It was constructed in the 1950s, to a design of Berthhold Lubetkin. The construction was supervised by Lindsey Drake and Denys Lasdun. Now it’s Grade 2 listed. Here’s what the listing says:

Reasons for Designation

The fourteen blocks and laundry at Hallfield Estate are listed at Grade II for the following principal reasons:

  • Architectural interest: a sophisticated and distinctive aesthetic approach to social housing, whereby the facades are treated like works of abstract art;

  • Planning: the estate fulfilled its brief to provide mass housing and open space in a crowded urban borough, in a plan inspired by Le Corbusier’s ‘Radiant City’

  • Authorship: designed by Berthold Lubetkin and Tecton, and constructed under the supervision of Lindsay Drake and Denys Lasdun, the estate is the work of some of the C20’s most significant architects;

  • Historic interest: a seminal post-war housing estate that was widely exhibited and published, and provoked divergent contemporary responses which illuminate post-war architectural theory.

Here is a sketch of Marlow House. I drew it standing on a strange hummock, a small hill, inside the estate near the Battle Bridge Road.

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“The estate presents a convincing riposte to criticism that postwar council housing is grey, drab and utilitarian. At Hallfield, the exteriors of each block are treated like works of abstract art – some are patterned with a chequerboard of blue and red brickwork; others have a zigzagging screen of white concrete panels. The estate now exists amongst an elite group of 16 listed post warhousing estates estate in London – estates that are successful as places to live and are cared for by their residents.” Hannah Parham, the English Heritage Designation Advisor (2011).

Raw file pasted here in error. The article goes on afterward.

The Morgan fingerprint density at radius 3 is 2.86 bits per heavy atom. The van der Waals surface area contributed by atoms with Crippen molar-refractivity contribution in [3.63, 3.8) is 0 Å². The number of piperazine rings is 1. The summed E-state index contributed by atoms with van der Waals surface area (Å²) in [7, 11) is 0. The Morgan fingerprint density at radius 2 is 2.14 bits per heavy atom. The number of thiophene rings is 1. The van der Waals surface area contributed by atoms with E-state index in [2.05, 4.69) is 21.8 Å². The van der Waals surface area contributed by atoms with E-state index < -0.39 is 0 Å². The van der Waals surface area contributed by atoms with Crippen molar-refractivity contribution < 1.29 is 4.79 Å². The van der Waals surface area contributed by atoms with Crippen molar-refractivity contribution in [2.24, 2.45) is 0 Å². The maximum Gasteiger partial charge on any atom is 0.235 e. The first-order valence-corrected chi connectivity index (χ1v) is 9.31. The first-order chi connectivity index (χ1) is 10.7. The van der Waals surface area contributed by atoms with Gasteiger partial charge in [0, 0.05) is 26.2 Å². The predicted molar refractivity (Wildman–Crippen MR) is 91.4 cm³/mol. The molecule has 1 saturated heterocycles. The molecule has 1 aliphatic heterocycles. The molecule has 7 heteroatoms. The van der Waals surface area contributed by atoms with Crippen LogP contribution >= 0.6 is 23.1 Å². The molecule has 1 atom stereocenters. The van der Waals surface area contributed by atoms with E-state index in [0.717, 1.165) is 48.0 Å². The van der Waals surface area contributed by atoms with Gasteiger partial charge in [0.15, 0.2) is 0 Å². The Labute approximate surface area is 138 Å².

Shown in my picture is the “zigzagging screen of white concrete panels”.

The gardens were beautiful, and well maintained. The buildings themselves are showing signs of wear. Tiles are chipped and cracked at the edges, and staircases look covered in soot from a previous era. But it’s still a stately collection of buildings. The white tiling is a work of art. On Marlowe House, the frame of the building is covered in ivory tiles, in squares of 25 tiles arranged in 5×5 grids, which are themselves arranged in a grid. So the effect is that of graph paper. I was impressed that these tiles are carefully made, and the edge ones are shaped, with rounded edges.

I also enjoyed the pillar, in the lower left of my drawing. It is fluted.

IMG_0016
Fluted pillar. The lighting conductor rather mars the effect.

The stairwells are completely open. I could have gone up, but I didn’t. The postman did, however. While I was drawing I saw him doing his rounds, his black woollen hat moving along the balconies, passing behind the facade and down the stairs.

Here is a map and work in progress. Click to expand the picture.


Drawing took 1½ hours, drawn and coloured on location.

From the Barbican Lakeside Terrace

This is a drawing on one of those hot days last week.

I sat at one of the tables on the Barbican Lakeside Terrace and drew what I saw. The massive building is 125 London Wall, a multi-occupancy monolith. Behind, to the right is 88 Wood Street, designed by Richard Rogers (“Rogers Stirk Harbour + Partners”). It’s a bit like the Lloyds Building, with transparent walls and lifts you can see going up and down. On the left is the new building at One London Wall Place.

In front of all that is the side of St Giles’ church, with its castellations. There was a celebration going on: Barbican@50.

IMG_3676

The banner you can see fastened to the railings says “SOSBarbican.com”. It is placed by objectors to the proposed extension of the Girls School.

1 hour 20.